A nonresident company with a permanent establishment in Mexico is liable for Mexican corporate income tax at 34% on the income (after deducting allowable expenses) attributable to that permanent establishment and for final withholding taxes on the gross amount of any other income that the company receives from Mexican sources. Attributable income is basically income that results from the business activity carried out by the Mexican permanent establishment; income from goods and personal and real property sold in Mexico by the home office or by any permanent establishments in other countries; and income obtained by the headquarters or any establishments abroad, in the proportion that the permanent establishment has participated in the expenses incurred to obtain the income.

Any place in which business activities are conducted, including a branch or office, is considered a permanent establishment. In addition, a foreign company is considered to have a permanent establishment in Mexico if it carries out activities in the country through any person that concludes contracts in the company's name, that has a stock of goods or merchandise out of which deliveries are made on the company's behalf, that assumes risks on account of the foreign company, that acts according to the specific instructions of the foreign company, that carries out activities that should be performed by the foreign company and that would not normally be performed by the person acting independently, or that is remunerated irrespective of the results of the activities carried out. However, a nonresident is not deemed to have a permanent establishment in Mexico if it can prove that operations were carried out on arm's-length terms through a person that does not exercise any authority.

A new concept, fixed base, applies from 1992. A fixed base is equivalent to a permanent establishment and is subject to the same tax treatment but refers to income earned from fees and independent professional services provided in Mexico by nonresidents. A fixed base is any place at which independent professional services or independent personal services of, for example, a scientific, literary, artistic, or educational nature are provided.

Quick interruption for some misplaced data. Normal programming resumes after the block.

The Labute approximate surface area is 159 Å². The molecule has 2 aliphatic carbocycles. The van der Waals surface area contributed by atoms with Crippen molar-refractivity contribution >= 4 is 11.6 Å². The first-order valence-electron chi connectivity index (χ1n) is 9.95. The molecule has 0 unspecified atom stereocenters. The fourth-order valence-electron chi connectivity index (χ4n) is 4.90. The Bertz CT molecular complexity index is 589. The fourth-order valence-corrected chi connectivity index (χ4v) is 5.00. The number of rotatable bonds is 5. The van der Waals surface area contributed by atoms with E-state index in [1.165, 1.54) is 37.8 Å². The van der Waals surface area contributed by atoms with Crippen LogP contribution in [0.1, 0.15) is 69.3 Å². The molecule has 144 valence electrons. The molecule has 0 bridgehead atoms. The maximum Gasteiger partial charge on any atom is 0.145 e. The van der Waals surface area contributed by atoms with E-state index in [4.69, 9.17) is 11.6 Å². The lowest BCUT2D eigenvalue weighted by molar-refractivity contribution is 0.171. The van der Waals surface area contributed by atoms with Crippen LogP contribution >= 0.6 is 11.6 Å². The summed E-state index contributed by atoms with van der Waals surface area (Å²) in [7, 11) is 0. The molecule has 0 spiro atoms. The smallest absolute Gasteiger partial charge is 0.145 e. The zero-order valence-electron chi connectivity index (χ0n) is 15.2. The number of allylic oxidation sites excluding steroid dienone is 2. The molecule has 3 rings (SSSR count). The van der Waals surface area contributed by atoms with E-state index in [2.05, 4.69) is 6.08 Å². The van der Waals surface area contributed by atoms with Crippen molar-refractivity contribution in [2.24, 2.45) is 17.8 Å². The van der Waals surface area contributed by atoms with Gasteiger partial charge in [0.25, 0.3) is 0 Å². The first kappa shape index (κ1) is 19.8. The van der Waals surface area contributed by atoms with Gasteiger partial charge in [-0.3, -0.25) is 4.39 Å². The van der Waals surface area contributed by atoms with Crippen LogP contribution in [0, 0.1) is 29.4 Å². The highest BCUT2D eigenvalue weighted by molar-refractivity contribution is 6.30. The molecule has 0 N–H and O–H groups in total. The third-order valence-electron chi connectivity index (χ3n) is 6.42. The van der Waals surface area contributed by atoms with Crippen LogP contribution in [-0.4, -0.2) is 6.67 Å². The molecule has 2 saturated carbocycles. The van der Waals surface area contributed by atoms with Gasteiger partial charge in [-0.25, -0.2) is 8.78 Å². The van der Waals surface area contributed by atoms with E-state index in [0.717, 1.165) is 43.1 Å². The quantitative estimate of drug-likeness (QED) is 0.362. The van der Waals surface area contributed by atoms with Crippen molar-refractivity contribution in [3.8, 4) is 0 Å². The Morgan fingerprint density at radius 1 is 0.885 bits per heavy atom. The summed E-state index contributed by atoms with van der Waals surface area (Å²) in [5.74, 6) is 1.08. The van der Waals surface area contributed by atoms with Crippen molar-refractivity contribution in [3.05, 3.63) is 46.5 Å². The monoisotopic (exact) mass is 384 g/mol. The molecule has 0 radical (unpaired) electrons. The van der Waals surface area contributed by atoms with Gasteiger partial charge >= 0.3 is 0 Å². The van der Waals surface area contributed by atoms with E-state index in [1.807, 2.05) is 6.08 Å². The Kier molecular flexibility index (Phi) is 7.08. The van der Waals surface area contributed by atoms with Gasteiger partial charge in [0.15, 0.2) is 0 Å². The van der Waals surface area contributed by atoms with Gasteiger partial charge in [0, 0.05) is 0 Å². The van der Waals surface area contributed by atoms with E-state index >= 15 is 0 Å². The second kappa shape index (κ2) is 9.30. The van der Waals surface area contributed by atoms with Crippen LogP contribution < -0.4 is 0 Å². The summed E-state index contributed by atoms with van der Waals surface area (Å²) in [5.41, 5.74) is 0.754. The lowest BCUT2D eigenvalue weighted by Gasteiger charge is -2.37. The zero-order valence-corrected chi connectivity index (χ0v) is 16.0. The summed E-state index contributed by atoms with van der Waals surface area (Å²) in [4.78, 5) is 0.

A foreign associate in a joint venture that operates through a Mexican place of business is considered to have a permanent establishment. A permanent establishment also exists when construction, installation, maintenance, and similar services, or related inspection or supervision activities, extend for more than 183 days in a twelve-month period.

A nonresident company without a permanent establishment or fixed base in Mexico is liable for tax on Mexican-source income only, usually collected by withholding (see "WITHHOLDING TAXES").

Branches of foreign companies and other Mexican permanent establishments or fixed bases of companies resident abroad may deduct expenses relating to their activities in Mexico, whether such expenses are incurred in Mexico or abroad, even when those deductions are prorated with the foreign head office or other foreign establishments of the nonresident company, provided that established requirements are met. In particular, payments by a Mexican permanent establishment to its foreign main office or other foreign establishments of the nonresident company are not deductible, even in the case of royalties, fees, commissions, or interest. The only exceptions to this rule are payments for the purchase of merchandise or fixed assets.

Profits and capital repayments remitted in cash or in kind from the Mexican permanent establishment or fixed base of a foreign company to its head office or to a foreign permanent establishment are considered dividend income when they are not paid from the balance of the net tax profit account or the capital remittance account kept by the paying entity. The permanent establishment or the fixed base must, in these circumstances, pay tax at 34% on the result of multiplying the amount of the profits or remittances that exceeds the balance by a factor of 1.515. Thus, no tax is payable if profits or remittances do not exceed the balances in the accounts.

The balances of the capital remittance and net tax profit accounts are adjusted for inflation at the end of each year (without including the net tax profits in that year) by applying the inflation adjustment factor for the period from the month of the last adjustment up to the last month of the year in question. If remittances are either made or received during the course of a year, the balances of the accounts are adjusted by applying the factor for the period from the month of the last adjustment up to the month in which a payment was either made or received.

The content of this article is intended to provide a general guide to the subject matter. Specialist advice should be sought about your specific circumstances.

For further information contact Deirdre Silberstein, Deloitte & Touche, Washington on +1 202 955 4000 or enter a text search 'Deloitte & Touche' and 'Business Monitor'.